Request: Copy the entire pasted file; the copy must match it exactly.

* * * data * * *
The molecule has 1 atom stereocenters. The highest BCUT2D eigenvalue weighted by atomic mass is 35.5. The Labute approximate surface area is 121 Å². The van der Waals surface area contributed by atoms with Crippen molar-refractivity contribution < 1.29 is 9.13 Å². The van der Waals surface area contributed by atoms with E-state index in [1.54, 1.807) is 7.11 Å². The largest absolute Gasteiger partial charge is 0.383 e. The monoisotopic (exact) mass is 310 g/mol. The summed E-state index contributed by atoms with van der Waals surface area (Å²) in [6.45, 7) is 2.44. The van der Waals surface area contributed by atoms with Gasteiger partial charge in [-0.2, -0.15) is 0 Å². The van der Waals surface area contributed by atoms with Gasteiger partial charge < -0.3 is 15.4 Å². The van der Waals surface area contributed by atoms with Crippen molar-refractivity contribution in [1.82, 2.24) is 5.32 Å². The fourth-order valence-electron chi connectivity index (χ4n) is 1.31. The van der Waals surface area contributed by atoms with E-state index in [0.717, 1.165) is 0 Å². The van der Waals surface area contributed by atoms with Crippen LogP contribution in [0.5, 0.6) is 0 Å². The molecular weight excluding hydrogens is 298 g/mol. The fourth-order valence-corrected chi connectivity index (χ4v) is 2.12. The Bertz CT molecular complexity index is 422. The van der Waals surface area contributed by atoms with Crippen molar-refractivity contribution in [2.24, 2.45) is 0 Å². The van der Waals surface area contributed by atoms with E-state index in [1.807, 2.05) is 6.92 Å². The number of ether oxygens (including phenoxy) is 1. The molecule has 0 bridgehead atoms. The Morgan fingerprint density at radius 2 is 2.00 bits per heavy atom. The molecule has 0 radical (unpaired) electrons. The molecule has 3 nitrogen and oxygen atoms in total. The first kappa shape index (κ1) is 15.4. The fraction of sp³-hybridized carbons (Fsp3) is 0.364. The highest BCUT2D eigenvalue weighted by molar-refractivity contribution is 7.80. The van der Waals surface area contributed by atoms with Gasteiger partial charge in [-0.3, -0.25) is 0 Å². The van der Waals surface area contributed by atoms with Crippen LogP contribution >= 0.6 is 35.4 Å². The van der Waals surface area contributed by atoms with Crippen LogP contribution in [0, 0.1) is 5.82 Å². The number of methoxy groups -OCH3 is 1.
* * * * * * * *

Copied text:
The molecule has 1 atom stereocenters. The highest BCUT2D eigenvalue weighted by atomic mass is 35.5. The Labute approximate surface area is 121 Å². The van der Waals surface area contributed by atoms with Crippen molar-refractivity contribution < 1.29 is 9.13 Å². The van der Waals surface area contributed by atoms with E-state index in [1.54, 1.807) is 7.11 Å². The largest absolute Gasteiger partial charge is 0.383 e. The monoisotopic (exact) mass is 310 g/mol. The summed E-state index contributed by atoms with van der Waals surface area (Å²) in [6.45, 7) is 2.44. The van der Waals surface area contributed by atoms with Gasteiger partial charge in [-0.2, -0.15) is 0 Å². The van der Waals surface area contributed by atoms with Gasteiger partial charge < -0.3 is 15.4 Å². The van der Waals surface area contributed by atoms with Crippen molar-refractivity contribution in [1.82, 2.24) is 5.32 Å². The fourth-order valence-electron chi connectivity index (χ4n) is 1.31. The van der Waals surface area contributed by atoms with E-state index in [0.717, 1.165) is 0 Å². The van der Waals surface area contributed by atoms with Crippen LogP contribution in [0.5, 0.6) is 0 Å². The molecular weight excluding hydrogens is 298 g/mol. The fourth-order valence-corrected chi connectivity index (χ4v) is 2.12. The Bertz CT molecular complexity index is 422. The van der Waals surface area contributed by atoms with Crippen molar-refractivity contribution in [2.24, 2.45) is 0 Å². The van der Waals surface area contributed by atoms with E-state index in [1.807, 2.05) is 6.92 Å². The number of ether oxygens (including phenoxy) is 1. The molecule has 0 bridgehead atoms. The Morgan fingerprint density at radius 2 is 2.00 bits per heavy atom. The molecule has 0 radical (unpaired) electrons. The molecule has 3 nitrogen and oxygen atoms in total. The first kappa shape index (κ1) is 15.4. The fraction of sp³-hybridized carbons (Fsp3) is 0.364. The highest BCUT2D eigenvalue weighted by molar-refractivity contribution is 7.80. The van der Waals surface area contributed by atoms with Gasteiger partial charge in [-0.3, -0.25) is 0 Å². The van der Waals surface area contributed by atoms with Crippen LogP contribution >= 0.6 is 35.4 Å². The van der Waals surface area contributed by atoms with Crippen LogP contribution in [0, 0.1) is 5.82 Å². The number of methoxy groups -OCH3 is 1.